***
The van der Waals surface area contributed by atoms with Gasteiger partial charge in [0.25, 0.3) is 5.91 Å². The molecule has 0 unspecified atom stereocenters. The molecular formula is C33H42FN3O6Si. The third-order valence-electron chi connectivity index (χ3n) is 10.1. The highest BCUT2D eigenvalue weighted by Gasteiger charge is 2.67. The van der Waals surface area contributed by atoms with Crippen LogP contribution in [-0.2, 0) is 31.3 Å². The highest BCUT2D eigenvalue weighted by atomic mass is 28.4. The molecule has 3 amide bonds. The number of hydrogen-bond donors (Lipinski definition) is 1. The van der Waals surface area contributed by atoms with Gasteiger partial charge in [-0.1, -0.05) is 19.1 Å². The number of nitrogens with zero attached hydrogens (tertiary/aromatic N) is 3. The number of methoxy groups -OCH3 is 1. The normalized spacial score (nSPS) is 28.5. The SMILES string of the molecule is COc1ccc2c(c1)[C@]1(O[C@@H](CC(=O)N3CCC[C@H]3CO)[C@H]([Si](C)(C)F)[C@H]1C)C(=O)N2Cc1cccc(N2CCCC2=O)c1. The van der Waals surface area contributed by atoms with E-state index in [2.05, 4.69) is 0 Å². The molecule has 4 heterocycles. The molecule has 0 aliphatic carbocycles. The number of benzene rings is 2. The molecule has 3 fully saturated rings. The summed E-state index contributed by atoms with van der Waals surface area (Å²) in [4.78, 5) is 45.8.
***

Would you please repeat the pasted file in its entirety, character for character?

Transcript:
The van der Waals surface area contributed by atoms with Gasteiger partial charge in [0.25, 0.3) is 5.91 Å². The molecule has 0 unspecified atom stereocenters. The molecular formula is C33H42FN3O6Si. The third-order valence-electron chi connectivity index (χ3n) is 10.1. The highest BCUT2D eigenvalue weighted by Gasteiger charge is 2.67. The van der Waals surface area contributed by atoms with Crippen LogP contribution in [-0.2, 0) is 31.3 Å². The highest BCUT2D eigenvalue weighted by atomic mass is 28.4. The molecule has 3 amide bonds. The number of hydrogen-bond donors (Lipinski definition) is 1. The van der Waals surface area contributed by atoms with Gasteiger partial charge in [-0.1, -0.05) is 19.1 Å². The number of nitrogens with zero attached hydrogens (tertiary/aromatic N) is 3. The number of methoxy groups -OCH3 is 1. The normalized spacial score (nSPS) is 28.5. The SMILES string of the molecule is COc1ccc2c(c1)[C@]1(O[C@@H](CC(=O)N3CCC[C@H]3CO)[C@H]([Si](C)(C)F)[C@H]1C)C(=O)N2Cc1cccc(N2CCCC2=O)c1. The van der Waals surface area contributed by atoms with E-state index in [2.05, 4.69) is 0 Å². The molecule has 4 heterocycles. The molecule has 0 aliphatic carbocycles. The number of benzene rings is 2. The molecule has 3 fully saturated rings. The summed E-state index contributed by atoms with van der Waals surface area (Å²) in [4.78, 5) is 45.8.